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I am taking the output from a file in tabular form.

This is how the file.txt will look like. suppose its a 4*4 matrix

1 2 3 4
a b c d
e f g h
i j k l

Now i want to fetch a particular element of the table say 2nd row and 3rd column. I am using the below code but i am not getting the ouput.

I am storing the table in a array and taking the ref of it.

open(FH, "file.txt);
@Table = <FH>;
close FH;
$ref = \@Table;
print "${$ref[2][3]}";

The ouput should be "c"

Please tell me why ouput is not coming

share|improve this question
Could you provide example input and the desired output and more of your code, please? People may be able to help you if it is more clear what exactly you are trying to do. – matthias krull Dec 12 '11 at 8:51
Hey i modified the code. – Nitesh Dec 12 '11 at 9:07
up vote 2 down vote accepted

Here is a code that works as you want:

# ALWAYS use these 2 lines at the begining of your programs
use strict;
use warnings;

my $file = 'file.txt';
# use lexical file handler, 3 arg open and test if open is OK
open my $fh, '<', $file or die "unable to open '$file' for reading:$!";
my @Table;
while(<$fh>) {
    push @Table,[split];
close $fh;
my $ref = \@Table;
# this prints the third element of the second line
# array index start at 0
print $ref->[1][2];


share|improve this answer
Thanks. can u use this also print ${$ref}[1][2]; – Nitesh Dec 12 '11 at 9:22
@Nitesh: No, you can't. Like I mentioned in my answer, you can use print @{$ref}[2]->[3], but I don't know why you'd want to do that. – flesk Dec 12 '11 at 9:26

What you mean to write is

print "$ref->[2][3]";


print "@$ref[2]->[3]";

From your description, I assume you've declared @Table something like this:

my @Table = ([1, 2, 3, 4], 
     ['a', 'b', 'c', 'd'], 
     ['e', 'f', 'g', 'h'],
     ['i', 'j' 'k' 'l']);

That is, I'm pretty sure you left off my since you aren't using use strict;. How do I know this? You would have gotten a message saying Global symbol "@ref" requires explicit package name if you had used it. What you're trying to access with $ref[2] is an element in the array @ref; not an element in the array ref $ref. It's also possible that you used parens (( and )) to enclose the inner arrays instead of brackets ([ and ]), which is a problem, because that would cause Perl to flatten the array into

my @Table = (1, 2, 3, 4, 'a', 'b', 'c', 'd', 'e', 'f', 'g', 'h', 'i', 'j' 'k' 'l');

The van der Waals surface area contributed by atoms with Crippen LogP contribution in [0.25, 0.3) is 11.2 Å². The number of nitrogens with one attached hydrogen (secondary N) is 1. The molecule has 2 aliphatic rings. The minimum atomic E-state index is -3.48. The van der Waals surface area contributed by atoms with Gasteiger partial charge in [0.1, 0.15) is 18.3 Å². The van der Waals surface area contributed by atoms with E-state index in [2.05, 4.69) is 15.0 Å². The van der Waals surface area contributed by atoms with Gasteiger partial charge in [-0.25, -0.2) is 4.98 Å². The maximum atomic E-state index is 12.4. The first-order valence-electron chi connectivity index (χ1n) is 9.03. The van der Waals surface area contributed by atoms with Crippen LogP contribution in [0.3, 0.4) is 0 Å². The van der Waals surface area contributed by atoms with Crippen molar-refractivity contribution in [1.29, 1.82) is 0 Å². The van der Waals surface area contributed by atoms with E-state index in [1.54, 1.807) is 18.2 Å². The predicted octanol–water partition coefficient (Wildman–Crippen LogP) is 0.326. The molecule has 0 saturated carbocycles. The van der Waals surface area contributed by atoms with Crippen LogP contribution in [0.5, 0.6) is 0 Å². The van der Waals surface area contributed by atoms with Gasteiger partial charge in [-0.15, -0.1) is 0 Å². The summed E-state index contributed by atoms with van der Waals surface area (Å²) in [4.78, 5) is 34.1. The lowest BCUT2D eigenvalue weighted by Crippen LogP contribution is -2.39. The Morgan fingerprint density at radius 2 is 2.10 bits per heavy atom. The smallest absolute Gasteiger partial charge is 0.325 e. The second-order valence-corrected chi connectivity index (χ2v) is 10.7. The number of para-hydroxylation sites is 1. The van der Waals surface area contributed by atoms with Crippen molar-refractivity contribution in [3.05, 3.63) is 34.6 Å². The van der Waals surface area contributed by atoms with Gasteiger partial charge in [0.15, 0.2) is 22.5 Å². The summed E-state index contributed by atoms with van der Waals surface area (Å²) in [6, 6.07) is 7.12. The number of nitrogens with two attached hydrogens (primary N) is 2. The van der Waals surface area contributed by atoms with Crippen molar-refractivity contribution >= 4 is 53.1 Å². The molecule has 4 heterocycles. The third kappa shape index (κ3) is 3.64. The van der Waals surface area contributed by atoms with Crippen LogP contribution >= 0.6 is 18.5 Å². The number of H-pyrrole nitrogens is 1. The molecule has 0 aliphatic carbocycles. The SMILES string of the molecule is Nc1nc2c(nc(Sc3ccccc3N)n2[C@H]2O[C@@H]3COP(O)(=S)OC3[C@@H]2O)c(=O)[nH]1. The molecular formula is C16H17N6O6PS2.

which isn't what you want.

There are multiple problems with ${$ref[2][3]}. First of all, the proper way to access elements within an array ref is $ref->[2]->[3], which can also be written as $ref->[2][3] (I usually avoid that notation, since I think it's less intuitive). Had you succeeded in fetching that element, you would have wound up with ${"h"}, which is a problem, because Perl complains that Can't use string ("h") as a SCALAR ref.

EDIT: Since the question changed quite a bit after my answer, here's an applicable solution for the record:

use strict;
use warnings;

my $ref = [];

open (my $fh, "<", "file.txt") or die "Unable to open file $!\n";
push @$ref, [split] for (<$fh>);
close $fh;

print $ref->[1]->[2],"\n"; # print value at second row, third column

I saw this Perl references quick-reference posted in another answer on SO the other day. You would benefit from having a look at it. And never write Perl code without use strict;use warnings;. That's asking for trouble.

share|improve this answer
I want to fetch 2nd row and 3rd column. say $i = 2 and $j = 3. – Nitesh Dec 12 '11 at 8:55
yes $ref->[2][3] and ${$ref[2][3]} are same.. But i am not getting the output. My doubt is that i want to get a particular element of the table(say 2nd row and 3 column). How to do it – Nitesh Dec 12 '11 at 8:57
@Nitesh: Then you have to use $ref->[1][2] since Perl uses zero-based indexes. No, they're not the same. – flesk Dec 12 '11 at 9:00
yes. but i am not getting any ouput – Nitesh Dec 12 '11 at 9:01
Can u help me with the code – Nitesh Dec 12 '11 at 9:02

No, it shouldn't be 'c'. Not if you want the 3rd row ( indexes: 0, 1, 2 ) and 4th column (indexes: 0, 1, 2, 3 ).

Perl is a zero-index language, like C and Java and any number other languages. If you want $table->[2][3] to be 'c', you need to assign it in a certain way.

Also, simply making an array of the lines is not going to work. @Table = <FH>; just creates a single-dimensional array with the four lines in it. You would need to do at least this:

@Table = map { [ split ' ' ] } <FH>;

However, that's still not going to fix the index issue. But this will:

@Table = ( undef, map { [ undef, split ' ' ] } <FH> );

I do not recommend setting $[!!

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